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Excess Weight Estimated to Cause
More Than 250,000 New Asthma Cases Each Year in U.S.

A new meta-analysis conducted by researchers at National Jewish Medical and Research Center has found that being overweight or obese increases the odds of developing asthma in the coming year by about 50%. The study, published online in the American Journal of Respiratory and Critical Care Medicine, also found that the more overweight a person is, the greater the risk of developing asthma.

"Our findings indicate that obesity is a significant risk factor for asthma," said E. Rand Sutherland, MD, Assistant Professor of  Medicine at National Jewish and co-author on the paper. "We hope this will increase awareness of the impact of obesity on an individual's risk of developing asthma and provide additional impetus for effective programs that support weight loss."

It has been known for some time that asthma patients are more likely than healthy individuals to be overweight. But it has been unclear whether having asthma causes people to become overweight or whether being overweight causes people to develop asthma. People who have asthma often take medications that can cause weight gain, and they are also often relatively inactive because of their breathing difficulties. On the other hand, there are biochemical and physiological markers linking obesity to the inflammation central to asthma.

Dr. Sutherland and David Beuther, MD, Assistant Professor of Medicine at National Jewish, figured that one way to tease out the direction of causation would be to look at large prospective studies that followed people who originally did not have asthma but developed it in subsequent years. They selected seven such studies with more than 330,000 subjects.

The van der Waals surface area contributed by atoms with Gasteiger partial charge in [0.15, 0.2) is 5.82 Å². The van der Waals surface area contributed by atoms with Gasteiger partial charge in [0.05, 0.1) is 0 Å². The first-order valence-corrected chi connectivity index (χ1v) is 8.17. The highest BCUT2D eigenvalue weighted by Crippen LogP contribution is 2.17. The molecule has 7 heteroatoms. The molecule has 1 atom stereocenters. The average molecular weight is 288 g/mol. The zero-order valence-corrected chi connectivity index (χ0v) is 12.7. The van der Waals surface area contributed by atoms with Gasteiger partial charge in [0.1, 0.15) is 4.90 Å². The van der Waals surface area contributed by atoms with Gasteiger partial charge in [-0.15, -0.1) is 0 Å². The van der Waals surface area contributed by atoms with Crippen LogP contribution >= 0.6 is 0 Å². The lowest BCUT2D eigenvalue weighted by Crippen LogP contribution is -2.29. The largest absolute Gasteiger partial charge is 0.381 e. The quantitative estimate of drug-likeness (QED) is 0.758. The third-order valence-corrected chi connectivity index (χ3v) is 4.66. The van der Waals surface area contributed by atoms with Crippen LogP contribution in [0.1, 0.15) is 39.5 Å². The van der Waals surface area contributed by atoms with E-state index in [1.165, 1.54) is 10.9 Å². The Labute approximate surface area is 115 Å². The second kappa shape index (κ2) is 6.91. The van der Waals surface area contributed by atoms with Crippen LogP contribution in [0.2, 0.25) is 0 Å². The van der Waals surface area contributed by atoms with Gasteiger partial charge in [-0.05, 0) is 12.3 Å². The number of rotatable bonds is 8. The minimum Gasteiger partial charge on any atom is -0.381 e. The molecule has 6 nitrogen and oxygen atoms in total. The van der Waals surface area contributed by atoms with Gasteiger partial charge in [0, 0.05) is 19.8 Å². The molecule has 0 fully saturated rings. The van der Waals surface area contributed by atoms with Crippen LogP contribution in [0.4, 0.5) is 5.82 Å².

When they crunched the numbers, Drs. Sutherland and Beuther found that people with a body mass index of greater than or equal to 25 (5'4"/145 pounds, 5'10"/174 pounds, 6'0"/184 pounds) were 1.51 times as likely to develop asthma in a given year as those with a body mass of less than 25. Obese people, with a body mass index of 30 or more (5'4'/174 pounds, 5'10'/ 209 pounds, 6"/221 pounds), were 1.92 times as likely to develop asthma as those with a BMI of less than 25. Overweight women had a slightly higher chance of developing asthma, although it was not statistically significant.

Previous studies suggest that new asthma cases develop in the U.S. adult population at a rate of about 0.5 percent per year. Using an adult population of 220 million, two-thirds of which are overweight, the researchers calculated that excess weight accounts for about 250,000 new asthma cases per year.

"Even small changes in the average BMI of people in the United States could translate into significant decreases in the number of new cases of asthma each year," said Dr. Beuther.

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